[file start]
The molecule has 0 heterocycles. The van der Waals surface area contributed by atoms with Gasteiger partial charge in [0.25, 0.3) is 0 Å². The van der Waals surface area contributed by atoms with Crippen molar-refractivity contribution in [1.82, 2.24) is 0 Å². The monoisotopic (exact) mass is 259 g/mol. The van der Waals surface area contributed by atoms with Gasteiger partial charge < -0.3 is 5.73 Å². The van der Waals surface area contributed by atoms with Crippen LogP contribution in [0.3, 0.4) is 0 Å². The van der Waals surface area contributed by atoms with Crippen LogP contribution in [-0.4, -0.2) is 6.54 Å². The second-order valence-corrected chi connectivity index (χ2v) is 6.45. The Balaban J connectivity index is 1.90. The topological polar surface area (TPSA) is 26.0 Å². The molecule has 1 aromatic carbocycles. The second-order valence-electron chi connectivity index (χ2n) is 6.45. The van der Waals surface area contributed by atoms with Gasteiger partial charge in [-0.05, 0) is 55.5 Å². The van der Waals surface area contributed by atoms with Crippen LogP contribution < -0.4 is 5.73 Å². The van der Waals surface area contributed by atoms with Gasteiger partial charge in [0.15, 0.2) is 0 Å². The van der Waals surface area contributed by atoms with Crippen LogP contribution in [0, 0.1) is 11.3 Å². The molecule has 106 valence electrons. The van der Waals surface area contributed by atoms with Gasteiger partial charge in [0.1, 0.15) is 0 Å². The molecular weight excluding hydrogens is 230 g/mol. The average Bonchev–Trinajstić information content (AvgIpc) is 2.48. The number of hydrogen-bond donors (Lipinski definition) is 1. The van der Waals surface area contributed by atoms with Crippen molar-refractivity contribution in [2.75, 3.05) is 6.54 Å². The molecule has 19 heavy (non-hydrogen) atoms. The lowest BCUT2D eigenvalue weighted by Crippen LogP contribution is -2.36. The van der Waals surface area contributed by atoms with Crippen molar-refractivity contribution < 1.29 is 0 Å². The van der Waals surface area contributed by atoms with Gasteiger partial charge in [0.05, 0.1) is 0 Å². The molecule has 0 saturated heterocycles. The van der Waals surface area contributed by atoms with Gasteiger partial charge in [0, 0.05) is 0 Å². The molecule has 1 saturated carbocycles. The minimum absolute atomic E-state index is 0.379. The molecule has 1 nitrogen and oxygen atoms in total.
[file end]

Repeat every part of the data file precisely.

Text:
The molecule has 0 heterocycles. The van der Waals surface area contributed by atoms with Gasteiger partial charge in [0.25, 0.3) is 0 Å². The van der Waals surface area contributed by atoms with Crippen molar-refractivity contribution in [1.82, 2.24) is 0 Å². The monoisotopic (exact) mass is 259 g/mol. The van der Waals surface area contributed by atoms with Gasteiger partial charge < -0.3 is 5.73 Å². The van der Waals surface area contributed by atoms with Crippen LogP contribution in [0.3, 0.4) is 0 Å². The van der Waals surface area contributed by atoms with Crippen LogP contribution in [-0.4, -0.2) is 6.54 Å². The second-order valence-corrected chi connectivity index (χ2v) is 6.45. The Balaban J connectivity index is 1.90. The topological polar surface area (TPSA) is 26.0 Å². The molecule has 1 aromatic carbocycles. The second-order valence-electron chi connectivity index (χ2n) is 6.45. The van der Waals surface area contributed by atoms with Gasteiger partial charge in [-0.05, 0) is 55.5 Å². The van der Waals surface area contributed by atoms with Crippen LogP contribution < -0.4 is 5.73 Å². The van der Waals surface area contributed by atoms with Gasteiger partial charge in [0.15, 0.2) is 0 Å². The van der Waals surface area contributed by atoms with Crippen LogP contribution in [0, 0.1) is 11.3 Å². The molecule has 106 valence electrons. The van der Waals surface area contributed by atoms with Gasteiger partial charge in [0.1, 0.15) is 0 Å². The molecular weight excluding hydrogens is 230 g/mol. The average Bonchev–Trinajstić information content (AvgIpc) is 2.48. The number of hydrogen-bond donors (Lipinski definition) is 1. The van der Waals surface area contributed by atoms with Crippen molar-refractivity contribution in [2.75, 3.05) is 6.54 Å². The molecule has 19 heavy (non-hydrogen) atoms. The lowest BCUT2D eigenvalue weighted by Crippen LogP contribution is -2.36. The van der Waals surface area contributed by atoms with Crippen molar-refractivity contribution < 1.29 is 0 Å². The van der Waals surface area contributed by atoms with Gasteiger partial charge in [0.05, 0.1) is 0 Å². The molecule has 0 saturated heterocycles. The van der Waals surface area contributed by atoms with Gasteiger partial charge in [0, 0.05) is 0 Å². The molecule has 1 saturated carbocycles. The minimum absolute atomic E-state index is 0.379. The molecule has 1 nitrogen and oxygen atoms in total.